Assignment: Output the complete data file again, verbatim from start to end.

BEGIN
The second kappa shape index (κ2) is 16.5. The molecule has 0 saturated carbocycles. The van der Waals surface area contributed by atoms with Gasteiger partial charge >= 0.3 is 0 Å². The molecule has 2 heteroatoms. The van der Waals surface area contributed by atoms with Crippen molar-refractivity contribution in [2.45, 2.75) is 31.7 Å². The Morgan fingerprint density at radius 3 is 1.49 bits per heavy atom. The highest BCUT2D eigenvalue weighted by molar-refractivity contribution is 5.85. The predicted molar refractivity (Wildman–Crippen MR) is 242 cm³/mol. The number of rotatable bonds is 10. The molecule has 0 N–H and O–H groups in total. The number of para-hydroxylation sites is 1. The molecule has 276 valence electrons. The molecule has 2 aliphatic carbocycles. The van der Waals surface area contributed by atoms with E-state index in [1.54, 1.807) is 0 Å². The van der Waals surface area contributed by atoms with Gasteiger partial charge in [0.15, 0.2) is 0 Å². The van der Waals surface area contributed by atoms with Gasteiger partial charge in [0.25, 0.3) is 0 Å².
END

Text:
The second kappa shape index (κ2) is 16.5. The molecule has 0 saturated carbocycles. The van der Waals surface area contributed by atoms with Gasteiger partial charge >= 0.3 is 0 Å². The molecule has 2 heteroatoms. The van der Waals surface area contributed by atoms with Crippen molar-refractivity contribution in [2.45, 2.75) is 31.7 Å². The Morgan fingerprint density at radius 3 is 1.49 bits per heavy atom. The highest BCUT2D eigenvalue weighted by molar-refractivity contribution is 5.85. The predicted molar refractivity (Wildman–Crippen MR) is 242 cm³/mol. The number of rotatable bonds is 10. The molecule has 0 N–H and O–H groups in total. The number of para-hydroxylation sites is 1. The molecule has 276 valence electrons. The molecule has 2 aliphatic carbocycles. The van der Waals surface area contributed by atoms with E-state index in [1.54, 1.807) is 0 Å². The van der Waals surface area contributed by atoms with Gasteiger partial charge in [0.15, 0.2) is 0 Å². The van der Waals surface area contributed by atoms with Gasteiger partial charge in [0.25, 0.3) is 0 Å².